When looking at the Bosnian situation, it is easy to see why skeptics view the situation as proof of lack of teeth in international law. The main issue that seems to surround the idea of international law is state sovereignty. In order to embrace the idea of international law, one must be at least somewhat sympathetic to the ideas of Woodrow Wilson and the League of Nations back in 1919. Yugoslavia became a socialist regime during 1919 and was very much a product of Woodrow Wilson's League of Nation's. This would later become known to the world as the United Nations. It seems ironic that a system of international law that brought Yugoslavia into existence was the same system that bombed Serbian positions in Yugoslavia. To fully be in support of international law, one must have a more progressive political persuasion. There was no international outcry as a result of an embargo launched against the former Yugoslavia. The fact that bombs were raining on Serbian positions in Bosnia supports the idea that perhaps international law is not really a law. Perhaps it was more of an avenue to pursue strategic objectives of the more powerful countries within the United Nations. Was bombing Bosnia an expedient event politically for the Clinton administration?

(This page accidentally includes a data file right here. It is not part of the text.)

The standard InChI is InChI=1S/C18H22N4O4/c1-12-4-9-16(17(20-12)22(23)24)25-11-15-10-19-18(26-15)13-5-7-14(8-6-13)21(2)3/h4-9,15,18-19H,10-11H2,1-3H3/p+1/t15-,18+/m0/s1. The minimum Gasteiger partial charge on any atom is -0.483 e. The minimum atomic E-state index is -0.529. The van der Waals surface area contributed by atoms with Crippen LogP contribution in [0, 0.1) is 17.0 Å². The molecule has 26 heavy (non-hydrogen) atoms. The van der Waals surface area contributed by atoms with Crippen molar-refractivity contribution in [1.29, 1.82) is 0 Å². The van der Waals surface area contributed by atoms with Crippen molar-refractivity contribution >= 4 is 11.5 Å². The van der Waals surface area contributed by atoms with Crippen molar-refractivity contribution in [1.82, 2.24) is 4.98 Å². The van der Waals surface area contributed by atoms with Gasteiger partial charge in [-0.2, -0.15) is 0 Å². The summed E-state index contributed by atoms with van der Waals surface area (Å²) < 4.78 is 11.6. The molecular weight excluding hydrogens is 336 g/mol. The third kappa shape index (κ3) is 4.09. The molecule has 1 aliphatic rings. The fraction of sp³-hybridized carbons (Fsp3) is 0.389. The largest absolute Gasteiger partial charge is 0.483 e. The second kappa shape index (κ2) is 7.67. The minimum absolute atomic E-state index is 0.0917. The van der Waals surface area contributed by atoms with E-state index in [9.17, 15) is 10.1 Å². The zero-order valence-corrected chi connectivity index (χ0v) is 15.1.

International law appears more a guideline than anything else. If international law was ever to become the supreme law of the world, there would be no state sovereignty. The stronger countries would enslave the weaker ones. One must also be somewhat sympathetic to progressivism as a political ideology. Along the political landscape there are different views with regard to what words like independence, liberty, justice and life mean. International law seems to be a lot about humanitarian ideology, but whose ideas would be pontificated? Are the goals of the international community driven by multinational corporate interests such as natural oil resources or water? What does the international community think when a poor country has its electrical grid taken over by a multinational corporation? Capitalism and democracy are concepts that appear central to this question, but issues of state sovereignty can be compromised by these two concepts more than most people realize or are willing to admit. When looking at the issue of whether or not international law is indeed real law, war profiteering and the military-industrial complex must come into play to have an intelligent discussion.